Thursday, November 18, 2004



There is a discussion early on in Alexander Payne's film Sideways where the two leads (Paul Giamatti and Thomas Haden Church) discuss whom their upcoming trip to California's wine country is for. Jack (Church) is getting married in a week and is looking for a final sexual escapade as a single man, but Miles (Giamatti) is in need of both an escape from his drab day-to-day world, and a drink--or fifty. In truth, the trip, despite all its winning and failing moments, is for both of them.

Indeed, the case could be made that the two characters only equal one man, and only when they're together. The fact that they were freshman year roommates in college only serves to further this idea. Jack is a formerly famous television actor, with a mind combining that of a child and a frat boy, and a tendency to rely on his instincts. Miles, on the other hand, is a divorced middle-school english teacher with dreams of being a published author, who feels his age all too well and is fully capable of over-thinking himself to death--if his alcoholism doesn't drive himself there first. One man thinks with his gut and loins; the other endlessly ruminates through the lens of his own past failures. The two set out together in a road story that is one of the best films of the year.

Over the course of their week-long excursion to countless vineyards, each attempts to help the other by educating him in the areas he is lacking. Miles expounds on proper wine-tasting etiquette and rattles off so many synonyms for what his palate discerns while tasting that you'd think he had a thesaurus in his pocket. Jack, however, is content to label each wine they sample as "good", and is far more concerned with his quest to pull Miles out of his depression by getting both of them "laid".

The pair end up meeting two local women who happen to cater to the their distinct tastes: Stephanie (Sandra Oh) who is a wild, exciting "pour girl" for Jack, and Maya (Virginia Madsen), a sensitive and insightful divorcee for Miles. It would all seem too stale, but the film manages to pull it off in spectacular fashion.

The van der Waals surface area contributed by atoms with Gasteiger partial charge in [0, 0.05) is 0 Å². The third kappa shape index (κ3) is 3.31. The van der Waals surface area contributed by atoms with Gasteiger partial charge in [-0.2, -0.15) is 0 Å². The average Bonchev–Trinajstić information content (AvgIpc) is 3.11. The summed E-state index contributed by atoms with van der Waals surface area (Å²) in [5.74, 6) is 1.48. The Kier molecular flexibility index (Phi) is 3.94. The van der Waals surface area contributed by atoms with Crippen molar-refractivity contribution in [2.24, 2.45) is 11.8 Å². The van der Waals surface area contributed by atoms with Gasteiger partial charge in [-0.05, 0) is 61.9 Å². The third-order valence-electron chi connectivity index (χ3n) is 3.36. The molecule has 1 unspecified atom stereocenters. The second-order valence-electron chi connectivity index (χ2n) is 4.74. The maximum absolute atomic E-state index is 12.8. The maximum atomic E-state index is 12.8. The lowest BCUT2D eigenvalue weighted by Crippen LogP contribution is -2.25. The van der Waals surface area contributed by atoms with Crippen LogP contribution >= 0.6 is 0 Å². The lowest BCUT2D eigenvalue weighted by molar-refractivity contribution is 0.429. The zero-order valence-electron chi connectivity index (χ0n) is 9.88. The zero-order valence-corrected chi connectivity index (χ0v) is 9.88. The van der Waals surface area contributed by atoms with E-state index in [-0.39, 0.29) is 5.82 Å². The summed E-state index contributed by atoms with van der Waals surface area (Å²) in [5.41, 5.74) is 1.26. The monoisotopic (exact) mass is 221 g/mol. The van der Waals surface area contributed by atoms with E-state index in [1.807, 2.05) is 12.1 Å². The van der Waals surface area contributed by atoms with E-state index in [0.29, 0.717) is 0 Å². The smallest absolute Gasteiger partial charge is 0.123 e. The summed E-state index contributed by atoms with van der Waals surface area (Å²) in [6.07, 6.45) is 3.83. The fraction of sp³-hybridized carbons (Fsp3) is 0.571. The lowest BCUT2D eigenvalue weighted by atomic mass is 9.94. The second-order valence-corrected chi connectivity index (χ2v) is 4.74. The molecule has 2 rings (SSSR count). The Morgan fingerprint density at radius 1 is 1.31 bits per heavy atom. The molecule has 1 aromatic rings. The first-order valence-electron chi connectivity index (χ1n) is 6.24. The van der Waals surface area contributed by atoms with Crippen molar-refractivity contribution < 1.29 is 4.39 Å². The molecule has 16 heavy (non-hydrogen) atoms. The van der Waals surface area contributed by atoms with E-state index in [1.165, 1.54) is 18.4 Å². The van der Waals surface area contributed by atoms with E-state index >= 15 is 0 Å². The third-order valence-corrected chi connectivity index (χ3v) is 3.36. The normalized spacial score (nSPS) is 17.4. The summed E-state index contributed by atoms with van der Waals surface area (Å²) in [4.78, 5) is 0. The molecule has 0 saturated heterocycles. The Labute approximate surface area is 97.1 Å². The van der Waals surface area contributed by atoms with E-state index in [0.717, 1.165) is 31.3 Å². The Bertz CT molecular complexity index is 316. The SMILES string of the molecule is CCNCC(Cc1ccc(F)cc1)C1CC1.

The beauty of Payne's work here is that you end up truly caring about all four people--something that is sadly lacking from most character-driven films. Because they feel like real people rather than caricatures, Payne and Jim Taylor (his co-screenwriter) are able to get away with wonderful dialogue that would otherwise seem terribly cliché. At one point in the film there is an exquisite pair of soliloquies exchanged between Miles and Maya in which they use their feelings about wine as metaphors to reveal themselves to one another in a dramatic manner. It's a scene that could have easily been tawdry and laughable, but is instead a beautiful example of what is so great about this film.

The movie's pace seems to stutter a bit, and at times it feels like the plot has briefly lost its way, but it only shows how well Payne knows his subject. The film's peaks and lulls expertly mimic those of its protagonist as he scours the California countryside in search of his next glass of wine--a quest that leads to excitable evenings, drunken nights, and groggy mornings. Giamatti and Madsen both deserve Oscar nominations for their work in this film, but Payne deserves recognition for finding the right actors and fueling them to drive the plot without letting his camera get in the way.